The BMJ is well-known for its annual Christmas issue, which New York Times medical correspondent Lawrence Altman calls
a lighter and sometimes brighter side of medicine, publishing unusual articles that vary from simply amusing to bizarre to creative or potentially important.
The 2010 issue was no exception, featuring a paper called “Multidisciplinary medical identification of a French king’s head (Henri IV)” in which:
Philippe Charlier and a multidisciplinary team explain how they confirmed an embalmed head to be that of the French king Henry IV using a combination of anthropological, paleopathological, radiological, forensic, and genetic techniques
The paper generated a fair amount of news coverage. But now, some of Charlier’s co-authors want to retract that paper, based on questions about the findings, notably a study published earlier this month. They write in a response posted at the BMJ yesterday:
In 2010, the article entitled “Multidisciplinary medical identification of a French king’s head (Henri IV)”  was published in your Journal. Results of the genetic comparison of the mummified head and the presumptive blood from Louis XVI were published earlier this year . Robust scientific arguments recently published negate the conclusions of the studies carried out by Charlier et al. Many historical facts calling into question the identification have been detailed by the French historian Philippe Delorme . He highlighted, in particular, the absence of craniotomy, a consistent finding for Kings and Princes who died in the same period, and also the lack of traceability of that head, that anonymously emerged in 1919 . A second major argument was the genetic analysis  which led to the conclusion that the analyzed samples in the study published this year  were not from the French Kings.
Consequently, on the basis of the above information, the retraction of the article  is now justified, as a rigorous scientific anthropological study should have excluded the hypothesis (and the findings) that the head belonged to Henri IV.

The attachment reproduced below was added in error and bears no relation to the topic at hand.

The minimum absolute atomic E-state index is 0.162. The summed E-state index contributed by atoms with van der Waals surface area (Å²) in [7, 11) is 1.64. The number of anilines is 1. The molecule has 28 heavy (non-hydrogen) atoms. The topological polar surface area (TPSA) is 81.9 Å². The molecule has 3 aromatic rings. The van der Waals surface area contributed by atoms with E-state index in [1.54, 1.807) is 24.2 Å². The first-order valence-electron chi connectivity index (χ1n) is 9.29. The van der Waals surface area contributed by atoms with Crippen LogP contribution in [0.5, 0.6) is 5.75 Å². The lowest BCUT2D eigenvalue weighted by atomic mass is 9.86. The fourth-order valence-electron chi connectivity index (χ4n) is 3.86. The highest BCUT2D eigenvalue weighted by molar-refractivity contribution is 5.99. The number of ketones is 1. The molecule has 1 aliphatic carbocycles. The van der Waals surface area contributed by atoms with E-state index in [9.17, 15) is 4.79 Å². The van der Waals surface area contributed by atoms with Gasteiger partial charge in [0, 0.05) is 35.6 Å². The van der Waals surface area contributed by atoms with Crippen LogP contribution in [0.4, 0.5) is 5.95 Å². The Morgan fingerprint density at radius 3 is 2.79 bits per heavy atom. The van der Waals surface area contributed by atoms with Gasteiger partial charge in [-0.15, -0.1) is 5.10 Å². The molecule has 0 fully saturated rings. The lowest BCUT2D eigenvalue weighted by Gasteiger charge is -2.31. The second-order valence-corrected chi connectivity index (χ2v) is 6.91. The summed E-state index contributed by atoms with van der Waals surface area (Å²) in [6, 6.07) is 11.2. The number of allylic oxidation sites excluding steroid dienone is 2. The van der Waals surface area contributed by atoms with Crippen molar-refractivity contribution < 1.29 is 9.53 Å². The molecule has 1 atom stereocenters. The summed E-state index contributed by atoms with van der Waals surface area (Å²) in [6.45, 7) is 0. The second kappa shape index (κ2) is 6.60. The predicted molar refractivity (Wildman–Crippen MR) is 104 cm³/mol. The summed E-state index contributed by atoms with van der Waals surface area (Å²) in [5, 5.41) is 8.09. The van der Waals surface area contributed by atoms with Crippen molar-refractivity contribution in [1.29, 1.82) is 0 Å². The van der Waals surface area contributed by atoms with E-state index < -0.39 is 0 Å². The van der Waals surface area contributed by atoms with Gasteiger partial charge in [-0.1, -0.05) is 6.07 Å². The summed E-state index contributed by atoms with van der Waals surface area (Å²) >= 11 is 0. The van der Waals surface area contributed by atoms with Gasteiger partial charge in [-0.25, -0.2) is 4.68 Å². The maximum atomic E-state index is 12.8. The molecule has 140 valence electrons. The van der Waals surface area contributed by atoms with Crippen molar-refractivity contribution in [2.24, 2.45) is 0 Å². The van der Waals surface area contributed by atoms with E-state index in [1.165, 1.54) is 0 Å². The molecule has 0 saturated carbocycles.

Just four of the paper’s 15 authors signed the letter. Charlier, the corresponding author, did not, and dismissed the genetic analysis in comments to Phys.Org earlier this month. We asked him whether he agreed with the letter, and will update with anything we learn.
We also asked Tony Delamothe, who has edited the Christmas issue for many years, whether the journal would be retracting the paper, and he told us they hadn’t made up their minds yet.
The paper has been cited three times, according to Thomson Scientific’s Web of Knowledge — once by an independent BMJ commentary, once by a letter in the BMJ by Charlier et al, and once by a 2013 paper in Forensic Science International by Charlier et al. It has also been subject to a harmless but amusing correction:
We recently published a correction (BMJ 2011;342:d539, doi:10.1136/bmj.d539) to this article by Philippe Charlier and colleagues (BMJ 2010;341:c6805, doi:10.1136/bmj.c6805) as we had been alerted by one of the authors that her name had been submitted to us with the wrong spelling and missing her middle initial. Her name is Paula F Campos (not Paola Campos, as was published in the article). There are several authors of this article with the initials PC or PFC, and this makes the published Contributors section ambiguous in this respect. Unfortunately, in the recent correction, we tried to clarify the role of Paula F Campos and got it wrong. Here are the contributions of the authors whose initials are (or were) either PC or PFC: Philippe Charlier conceived and headed the project and did the anthropological and paleopathological analyses and the microscopic and endoscopic examinations. Pierre F Chaillot did cranial measurements from computed tomography reconstructions. Paula F Campos did ancient DNA extractions and analyses. Philippe Charlier wrote most of the manuscript.
Retractions in the BMJ are quite rare. We found only three since 1998, and none of articles in the Christmas issue. The most recent retraction, however, is of a 1974 letter about “cello scrotum” that feels as though it could have appeared in such an issue.
Hat tip: Rolf Degen